The University of Connecticut told a federal judge Monday that it did not fail in its legal responsibilities when students informed school officials that they had been raped or sexually assaulted.

In a line-by-line denial of the five students’ accusations, the university offered no detail to show what was done.

UConn’s response to student Carolyn Luby’s accusation that after she reported she was being harassed, she never heard again from university officials or UConn police after a certain date. UConn wrote: “The University denies the allegation in Paragraph 44.”

The court filing provides no statement of when such contact was made before moving on to deny the rest of the students’ specific claims.

“The University denies the allegations in Paragraph 91,” UConn responds to student Kylie Angell’s accusation that she was offered no immediate assistance after her alleged rapist was allowed back on campus. The university acknowledges that the male student was found to have violated several academic policies related to the incident, but his expulsion was ultimately reversed after an appeal. UConn’s response provides no details about what help Angell was offered.

Erica Daniels, another student, says the “university has done nothing” to address the allegation that she was raped.

“The University denies the allegations in Paragraph 120,” the lawyers for UConn respond, offering no details of what was done.

The university also denies accusations by students that they were rarely updated on the status of their cases, providing no details of how the school communicated with the students.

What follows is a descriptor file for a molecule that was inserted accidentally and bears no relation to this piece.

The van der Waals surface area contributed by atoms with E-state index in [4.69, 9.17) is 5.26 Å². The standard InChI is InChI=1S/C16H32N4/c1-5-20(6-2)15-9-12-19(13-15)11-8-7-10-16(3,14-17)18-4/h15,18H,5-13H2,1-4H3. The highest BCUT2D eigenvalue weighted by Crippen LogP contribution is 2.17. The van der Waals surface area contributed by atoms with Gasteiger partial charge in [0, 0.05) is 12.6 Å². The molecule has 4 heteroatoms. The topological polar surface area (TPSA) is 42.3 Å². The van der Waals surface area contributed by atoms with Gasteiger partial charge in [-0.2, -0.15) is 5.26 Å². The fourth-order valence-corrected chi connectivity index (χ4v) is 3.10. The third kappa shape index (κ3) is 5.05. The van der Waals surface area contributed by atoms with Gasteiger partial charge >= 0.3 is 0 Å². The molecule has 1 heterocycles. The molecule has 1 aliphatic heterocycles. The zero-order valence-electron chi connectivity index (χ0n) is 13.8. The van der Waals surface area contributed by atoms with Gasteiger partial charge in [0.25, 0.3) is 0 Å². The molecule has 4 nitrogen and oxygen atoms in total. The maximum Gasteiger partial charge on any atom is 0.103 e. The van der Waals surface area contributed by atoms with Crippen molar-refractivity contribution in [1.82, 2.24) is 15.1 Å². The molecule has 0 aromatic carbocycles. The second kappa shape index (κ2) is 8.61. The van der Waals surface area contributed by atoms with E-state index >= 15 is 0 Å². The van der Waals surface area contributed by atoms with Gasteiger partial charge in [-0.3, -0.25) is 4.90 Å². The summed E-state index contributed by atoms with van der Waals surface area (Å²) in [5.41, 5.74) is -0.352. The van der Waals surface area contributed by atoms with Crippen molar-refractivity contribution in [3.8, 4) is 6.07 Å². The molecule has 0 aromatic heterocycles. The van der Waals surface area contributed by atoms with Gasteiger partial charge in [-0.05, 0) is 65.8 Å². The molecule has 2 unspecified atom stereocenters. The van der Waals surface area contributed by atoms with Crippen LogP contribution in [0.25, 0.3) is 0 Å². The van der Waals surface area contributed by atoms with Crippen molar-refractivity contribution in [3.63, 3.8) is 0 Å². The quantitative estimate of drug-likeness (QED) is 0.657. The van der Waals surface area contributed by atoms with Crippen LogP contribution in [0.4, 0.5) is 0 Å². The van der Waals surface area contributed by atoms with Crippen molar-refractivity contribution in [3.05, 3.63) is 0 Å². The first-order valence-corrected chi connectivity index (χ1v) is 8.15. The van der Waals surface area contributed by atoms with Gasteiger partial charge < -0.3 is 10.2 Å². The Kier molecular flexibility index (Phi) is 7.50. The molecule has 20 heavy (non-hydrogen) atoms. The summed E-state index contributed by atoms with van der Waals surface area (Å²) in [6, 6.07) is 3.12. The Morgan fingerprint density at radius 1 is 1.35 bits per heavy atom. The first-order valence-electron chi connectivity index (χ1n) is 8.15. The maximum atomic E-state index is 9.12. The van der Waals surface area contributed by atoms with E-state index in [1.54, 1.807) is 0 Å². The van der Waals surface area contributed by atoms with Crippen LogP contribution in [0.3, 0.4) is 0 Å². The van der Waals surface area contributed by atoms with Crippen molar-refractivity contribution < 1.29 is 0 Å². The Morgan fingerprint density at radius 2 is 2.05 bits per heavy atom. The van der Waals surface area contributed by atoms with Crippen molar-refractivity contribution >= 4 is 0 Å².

The 38-page response to the students’ accusations echo the initial statements by UConn President Susan Herbst this past fall after the students announced they were filing a complaint with the U.S. Department of Education’s Office of Civil Rights.

“The suggestion that the University of Connecticut as an institution could somehow be indifferent to or dismissive of any report of sexual assault is astonishingly misguided and demonstrably untrue,” Herbst told her system’s governing board.

She later said her comments were misunderstood, and said she was not referring to the students’ specific claims. “As long as there is a single sexual assault at any of our campuses, our work is not complete,” she said.

The next court filings in the civil case are not due until early May.

In the meantime, UConn lawyers told U.S. District Judge Michael P. Shea that the “defendant denies that the Plaintiffs are entitled to any of the relief sought.”

Jacqueline was CT Mirror’s Education and Housing Reporter, and an original member of the CT Mirror staff, joining shortly before our January 2010 launch. Her awards include the best-of-show Theodore A. Driscoll Investigative Award from the Connecticut Society of Professional Journalists in 2019 for reporting on inadequate inmate health care, first-place for investigative reporting from the New England Newspaper and Press Association in 2020 for reporting on housing segregation, and two first-place awards from the National Education Writers Association in 2012. She was selected for a prestigious, year-long Propublica Local Reporting Network grant in 2019, exploring a range of affordable and low-income housing issues. Before joining CT Mirror, Jacqueline was a reporter, online editor and website developer for The Washington Post Co.’s Maryland newspaper chains. Jacqueline received an undergraduate degree in journalism from Bowling Green State University and a master’s in public policy from Trinity College.

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